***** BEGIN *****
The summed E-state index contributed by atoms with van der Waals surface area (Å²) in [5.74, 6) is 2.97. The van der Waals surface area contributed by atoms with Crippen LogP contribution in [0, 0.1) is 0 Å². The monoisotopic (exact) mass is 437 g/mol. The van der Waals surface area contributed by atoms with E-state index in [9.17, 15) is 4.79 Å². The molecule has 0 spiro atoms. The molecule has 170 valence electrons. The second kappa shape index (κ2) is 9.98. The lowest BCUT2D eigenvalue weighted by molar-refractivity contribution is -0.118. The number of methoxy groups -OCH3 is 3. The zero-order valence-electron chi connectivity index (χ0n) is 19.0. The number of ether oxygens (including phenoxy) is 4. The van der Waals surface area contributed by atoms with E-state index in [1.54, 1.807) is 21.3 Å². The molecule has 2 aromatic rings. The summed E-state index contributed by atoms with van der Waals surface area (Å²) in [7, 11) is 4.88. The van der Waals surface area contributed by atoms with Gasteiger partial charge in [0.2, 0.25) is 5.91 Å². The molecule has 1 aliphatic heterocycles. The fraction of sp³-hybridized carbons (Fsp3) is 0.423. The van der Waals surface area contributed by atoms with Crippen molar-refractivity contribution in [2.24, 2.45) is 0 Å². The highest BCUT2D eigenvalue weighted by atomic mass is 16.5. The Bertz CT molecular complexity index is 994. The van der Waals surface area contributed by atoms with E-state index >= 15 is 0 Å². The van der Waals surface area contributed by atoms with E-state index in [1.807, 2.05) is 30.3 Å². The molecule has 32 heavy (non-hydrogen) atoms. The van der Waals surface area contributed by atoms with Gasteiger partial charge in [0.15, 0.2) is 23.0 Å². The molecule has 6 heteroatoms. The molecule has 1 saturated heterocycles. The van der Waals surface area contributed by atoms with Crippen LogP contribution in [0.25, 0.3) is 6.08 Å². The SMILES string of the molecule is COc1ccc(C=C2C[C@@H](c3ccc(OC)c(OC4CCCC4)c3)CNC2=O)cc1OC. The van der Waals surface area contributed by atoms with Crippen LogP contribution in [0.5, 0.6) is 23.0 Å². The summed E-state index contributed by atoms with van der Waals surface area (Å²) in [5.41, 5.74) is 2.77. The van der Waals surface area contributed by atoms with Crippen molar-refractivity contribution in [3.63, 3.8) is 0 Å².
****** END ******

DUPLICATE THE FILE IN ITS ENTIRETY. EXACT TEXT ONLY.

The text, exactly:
The summed E-state index contributed by atoms with van der Waals surface area (Å²) in [5.74, 6) is 2.97. The van der Waals surface area contributed by atoms with Crippen LogP contribution in [0, 0.1) is 0 Å². The monoisotopic (exact) mass is 437 g/mol. The van der Waals surface area contributed by atoms with E-state index in [9.17, 15) is 4.79 Å². The molecule has 0 spiro atoms. The molecule has 170 valence electrons. The second kappa shape index (κ2) is 9.98. The lowest BCUT2D eigenvalue weighted by molar-refractivity contribution is -0.118. The number of methoxy groups -OCH3 is 3. The zero-order valence-electron chi connectivity index (χ0n) is 19.0. The number of ether oxygens (including phenoxy) is 4. The van der Waals surface area contributed by atoms with E-state index in [1.54, 1.807) is 21.3 Å². The molecule has 2 aromatic rings. The summed E-state index contributed by atoms with van der Waals surface area (Å²) in [7, 11) is 4.88. The van der Waals surface area contributed by atoms with Gasteiger partial charge in [0.2, 0.25) is 5.91 Å². The molecule has 1 aliphatic heterocycles. The fraction of sp³-hybridized carbons (Fsp3) is 0.423. The van der Waals surface area contributed by atoms with Crippen molar-refractivity contribution in [2.24, 2.45) is 0 Å². The highest BCUT2D eigenvalue weighted by atomic mass is 16.5. The Bertz CT molecular complexity index is 994. The van der Waals surface area contributed by atoms with E-state index >= 15 is 0 Å². The van der Waals surface area contributed by atoms with E-state index in [1.807, 2.05) is 30.3 Å². The molecule has 32 heavy (non-hydrogen) atoms. The van der Waals surface area contributed by atoms with Gasteiger partial charge in [0.15, 0.2) is 23.0 Å². The molecule has 6 heteroatoms. The molecule has 1 saturated heterocycles. The van der Waals surface area contributed by atoms with Crippen LogP contribution in [0.25, 0.3) is 6.08 Å². The SMILES string of the molecule is COc1ccc(C=C2C[C@@H](c3ccc(OC)c(OC4CCCC4)c3)CNC2=O)cc1OC. The van der Waals surface area contributed by atoms with Crippen LogP contribution in [0.5, 0.6) is 23.0 Å². The summed E-state index contributed by atoms with van der Waals surface area (Å²) in [5.41, 5.74) is 2.77. The van der Waals surface area contributed by atoms with Crippen molar-refractivity contribution in [3.63, 3.8) is 0 Å².